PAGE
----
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Ex-Sheriff Wanted 'Women In Front' In Case Of Shootout With Feds

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Former Arizona sheriff Richard Mack says he would have put women in the line of fire if the federal officers had started shooting during a standoff with Nevada rancher Cliven Bundy.
Former Arizona sheriff Richard Mack says he would have put women in the line of fire if the federal officers had started shooting during a standoff with Nevada rancher Cliven Bundy.

A former Arizona sheriff who supported a Nevada rancher in his land dispute with the federal government says he would have put women in the frontline if officers started shooting.

An armed standoff between Cliven Bundy and the U.S. Bureau of Land Management over grazing rights ended with the federal government abandoning its plans on Saturday to impound Bundy's cows that roamed public lands.

Richard Mack, a Bundy supporter who served as sheriff of Graham County, Ariz., between 1988-1997, told Fox News on Monday about a planned strategy if "rogue federal agents" had opened fire.

“We were actually strategizing to put all the women up at the front,” he said on Fox News, according to TheBlaze.com. “If they are going to start shooting, it’s going to be women that are going to be televised all across the world getting shot by these rogue federal officers.”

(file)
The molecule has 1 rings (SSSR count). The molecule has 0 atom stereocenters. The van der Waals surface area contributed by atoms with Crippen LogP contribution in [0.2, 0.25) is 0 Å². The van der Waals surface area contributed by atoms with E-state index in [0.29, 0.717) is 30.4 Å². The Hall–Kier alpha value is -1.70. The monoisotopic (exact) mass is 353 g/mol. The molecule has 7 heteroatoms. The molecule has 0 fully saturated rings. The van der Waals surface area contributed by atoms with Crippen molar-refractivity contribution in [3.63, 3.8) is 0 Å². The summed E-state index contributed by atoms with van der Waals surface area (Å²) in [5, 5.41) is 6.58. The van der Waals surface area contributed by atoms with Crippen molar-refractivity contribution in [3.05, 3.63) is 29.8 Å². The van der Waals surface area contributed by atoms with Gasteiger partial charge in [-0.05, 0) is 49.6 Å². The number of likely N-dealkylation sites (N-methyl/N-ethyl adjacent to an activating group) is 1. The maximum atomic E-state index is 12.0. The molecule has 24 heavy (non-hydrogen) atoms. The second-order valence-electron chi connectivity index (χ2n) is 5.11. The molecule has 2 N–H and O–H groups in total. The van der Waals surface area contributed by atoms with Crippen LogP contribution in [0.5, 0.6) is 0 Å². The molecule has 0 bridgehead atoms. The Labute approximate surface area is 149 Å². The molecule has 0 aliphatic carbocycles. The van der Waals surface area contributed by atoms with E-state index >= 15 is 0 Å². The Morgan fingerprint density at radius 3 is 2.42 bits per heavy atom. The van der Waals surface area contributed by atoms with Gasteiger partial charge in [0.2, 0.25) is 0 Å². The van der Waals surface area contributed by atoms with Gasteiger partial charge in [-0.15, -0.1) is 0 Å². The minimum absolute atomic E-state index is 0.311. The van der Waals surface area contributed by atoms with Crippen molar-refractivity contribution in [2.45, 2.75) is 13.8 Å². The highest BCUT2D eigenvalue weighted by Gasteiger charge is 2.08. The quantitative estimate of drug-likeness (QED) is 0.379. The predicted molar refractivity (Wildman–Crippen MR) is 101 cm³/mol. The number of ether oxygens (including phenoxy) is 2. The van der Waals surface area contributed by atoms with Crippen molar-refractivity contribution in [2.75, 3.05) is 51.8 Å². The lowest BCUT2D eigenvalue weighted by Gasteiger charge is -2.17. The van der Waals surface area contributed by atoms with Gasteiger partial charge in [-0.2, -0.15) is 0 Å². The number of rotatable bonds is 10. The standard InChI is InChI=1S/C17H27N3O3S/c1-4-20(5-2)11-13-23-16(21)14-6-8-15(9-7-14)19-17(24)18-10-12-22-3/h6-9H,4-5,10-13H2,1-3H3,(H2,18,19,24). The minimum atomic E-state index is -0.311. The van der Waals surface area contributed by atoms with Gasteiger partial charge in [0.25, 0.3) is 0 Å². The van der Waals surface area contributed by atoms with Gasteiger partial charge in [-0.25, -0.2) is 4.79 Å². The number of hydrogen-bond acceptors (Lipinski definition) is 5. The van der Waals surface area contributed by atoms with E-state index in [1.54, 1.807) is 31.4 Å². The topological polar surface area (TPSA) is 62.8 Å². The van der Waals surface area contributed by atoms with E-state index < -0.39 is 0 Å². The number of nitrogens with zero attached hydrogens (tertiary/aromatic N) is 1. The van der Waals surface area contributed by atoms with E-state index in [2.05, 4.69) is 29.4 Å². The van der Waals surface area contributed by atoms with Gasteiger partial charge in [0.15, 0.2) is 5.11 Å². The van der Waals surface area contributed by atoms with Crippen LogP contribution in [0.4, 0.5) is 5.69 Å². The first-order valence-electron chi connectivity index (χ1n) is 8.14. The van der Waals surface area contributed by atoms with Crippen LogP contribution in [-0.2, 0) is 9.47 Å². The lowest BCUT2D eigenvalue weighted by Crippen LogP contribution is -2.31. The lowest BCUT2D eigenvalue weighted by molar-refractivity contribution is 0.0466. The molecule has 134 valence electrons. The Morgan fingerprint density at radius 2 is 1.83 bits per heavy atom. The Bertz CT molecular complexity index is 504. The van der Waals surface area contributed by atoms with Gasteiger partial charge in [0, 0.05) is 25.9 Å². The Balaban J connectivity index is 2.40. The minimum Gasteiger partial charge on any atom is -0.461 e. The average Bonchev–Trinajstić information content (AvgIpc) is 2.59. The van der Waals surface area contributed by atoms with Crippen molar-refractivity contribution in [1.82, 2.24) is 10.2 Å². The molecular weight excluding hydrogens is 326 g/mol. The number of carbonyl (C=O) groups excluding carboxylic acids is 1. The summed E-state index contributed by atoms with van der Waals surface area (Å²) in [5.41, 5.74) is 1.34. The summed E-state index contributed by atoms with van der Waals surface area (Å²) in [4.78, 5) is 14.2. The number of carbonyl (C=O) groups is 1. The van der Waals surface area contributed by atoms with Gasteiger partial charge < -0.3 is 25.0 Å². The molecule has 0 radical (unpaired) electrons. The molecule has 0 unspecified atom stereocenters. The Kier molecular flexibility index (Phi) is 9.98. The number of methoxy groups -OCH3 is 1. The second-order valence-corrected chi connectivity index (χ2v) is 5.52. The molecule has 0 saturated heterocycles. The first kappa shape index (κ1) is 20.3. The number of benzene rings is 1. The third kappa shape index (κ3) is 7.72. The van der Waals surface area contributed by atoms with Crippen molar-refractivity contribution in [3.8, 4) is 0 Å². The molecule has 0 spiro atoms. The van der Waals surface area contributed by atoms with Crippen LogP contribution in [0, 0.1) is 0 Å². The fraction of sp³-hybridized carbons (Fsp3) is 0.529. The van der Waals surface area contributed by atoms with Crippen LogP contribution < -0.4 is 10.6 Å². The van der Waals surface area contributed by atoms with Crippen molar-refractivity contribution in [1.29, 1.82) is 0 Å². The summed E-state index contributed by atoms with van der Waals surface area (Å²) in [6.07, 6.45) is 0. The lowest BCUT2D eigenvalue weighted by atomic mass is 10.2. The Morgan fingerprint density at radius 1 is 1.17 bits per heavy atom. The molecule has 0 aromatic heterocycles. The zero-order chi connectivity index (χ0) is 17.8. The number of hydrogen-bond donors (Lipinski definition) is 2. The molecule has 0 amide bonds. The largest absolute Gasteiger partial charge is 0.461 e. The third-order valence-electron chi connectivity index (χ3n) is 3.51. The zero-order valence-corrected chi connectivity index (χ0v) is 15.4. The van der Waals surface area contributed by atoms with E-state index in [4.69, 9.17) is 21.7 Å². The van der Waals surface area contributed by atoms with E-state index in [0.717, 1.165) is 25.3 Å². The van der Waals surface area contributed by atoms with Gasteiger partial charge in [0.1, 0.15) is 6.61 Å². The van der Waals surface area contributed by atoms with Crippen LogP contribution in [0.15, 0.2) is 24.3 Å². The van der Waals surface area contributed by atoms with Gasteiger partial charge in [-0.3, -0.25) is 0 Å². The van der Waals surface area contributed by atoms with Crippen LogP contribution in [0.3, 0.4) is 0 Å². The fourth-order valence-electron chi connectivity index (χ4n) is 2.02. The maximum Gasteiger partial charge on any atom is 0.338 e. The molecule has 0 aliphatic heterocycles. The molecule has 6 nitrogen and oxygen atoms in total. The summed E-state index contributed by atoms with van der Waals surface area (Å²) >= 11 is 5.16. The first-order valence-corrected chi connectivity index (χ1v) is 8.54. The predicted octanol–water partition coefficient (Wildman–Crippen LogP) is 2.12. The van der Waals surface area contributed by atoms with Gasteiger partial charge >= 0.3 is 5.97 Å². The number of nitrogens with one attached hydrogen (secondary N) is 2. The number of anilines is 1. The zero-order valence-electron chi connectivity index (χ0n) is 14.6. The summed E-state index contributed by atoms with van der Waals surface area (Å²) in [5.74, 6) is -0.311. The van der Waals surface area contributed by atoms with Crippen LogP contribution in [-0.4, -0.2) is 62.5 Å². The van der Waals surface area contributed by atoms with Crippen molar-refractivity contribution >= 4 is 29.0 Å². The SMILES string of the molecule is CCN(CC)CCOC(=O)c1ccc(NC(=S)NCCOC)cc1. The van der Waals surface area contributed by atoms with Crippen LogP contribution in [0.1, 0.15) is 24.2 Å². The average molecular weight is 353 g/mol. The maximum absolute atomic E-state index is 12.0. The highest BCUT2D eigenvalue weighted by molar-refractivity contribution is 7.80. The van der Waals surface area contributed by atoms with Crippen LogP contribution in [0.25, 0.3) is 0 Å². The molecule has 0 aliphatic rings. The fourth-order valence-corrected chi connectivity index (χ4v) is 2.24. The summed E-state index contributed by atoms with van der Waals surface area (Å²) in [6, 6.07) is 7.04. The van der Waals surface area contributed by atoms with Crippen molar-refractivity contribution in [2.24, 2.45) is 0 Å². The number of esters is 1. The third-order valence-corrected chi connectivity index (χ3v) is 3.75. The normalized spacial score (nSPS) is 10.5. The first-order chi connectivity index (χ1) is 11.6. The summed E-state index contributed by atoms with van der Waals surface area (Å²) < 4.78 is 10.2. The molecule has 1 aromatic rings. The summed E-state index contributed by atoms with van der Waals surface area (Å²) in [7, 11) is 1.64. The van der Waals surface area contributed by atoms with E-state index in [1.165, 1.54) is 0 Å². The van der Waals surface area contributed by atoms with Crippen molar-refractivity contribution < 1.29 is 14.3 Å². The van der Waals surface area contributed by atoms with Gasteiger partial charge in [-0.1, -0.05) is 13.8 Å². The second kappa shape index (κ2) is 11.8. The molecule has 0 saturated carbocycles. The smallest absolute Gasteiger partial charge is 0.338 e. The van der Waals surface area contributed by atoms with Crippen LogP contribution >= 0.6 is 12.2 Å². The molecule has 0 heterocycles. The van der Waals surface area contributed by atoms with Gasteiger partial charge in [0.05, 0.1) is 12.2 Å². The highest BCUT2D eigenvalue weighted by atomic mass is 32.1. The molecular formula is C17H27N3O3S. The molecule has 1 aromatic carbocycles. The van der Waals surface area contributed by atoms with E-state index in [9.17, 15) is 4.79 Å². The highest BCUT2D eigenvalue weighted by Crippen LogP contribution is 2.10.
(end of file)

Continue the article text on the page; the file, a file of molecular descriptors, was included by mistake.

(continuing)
Mack was one of nearly 1,000 people, many of them armed, who showed up and supported Bundy's battle with the BLM.

The BLM contends that the Bundys have used federally managed public lands for their cattle and have refused to pay the appropriate grazing fees for the past 20 years. The family allegedly owes more than $1 million.

The bureau also says the family has ignored repeated warnings to remove the cattle. Bundy and his wife, Carol, contend their water and livestock rights were recognized by the state of Nevada long before the federal government took over management of the land in the 1940s.

They also said the government's action constitutes harassment.

Mack admits that his plan to put women in the line of fire "sounds horrible," but told radio host Ben Swann it was the only way to get the world to recognize "how ruthless" the federal agents are.

“If they’re going to start killing people, I’m sorry, but to show the world how ruthless these people are, women needed to be the first ones shot. I’m sorry, that sounds horrible. I would have put my own wife or daughters there, and I would have been screaming bloody murder to watch them die. I would've gone next, I would have been the next one to be killed. I’m not afraid to die here. I’m willing to die here.

“But the best ploy would be to have had women at the front. Because, one, I don’t think they would have shot them. And, two, if they had, it would have been the worst thing that we could have shown to the rest of the world, that these ruthless cowards hired by the federal government will do anything.”

The confrontation may have ended peacefully but the conflict isn't finished, according to Sen. Harry Reid (D-Nev.)

"We can’t have an American people that violate the law and just walk away from it," he said on KRNV-TV. "So it’s not over."

Many protesters were still at Bundy's ranch on Monday.

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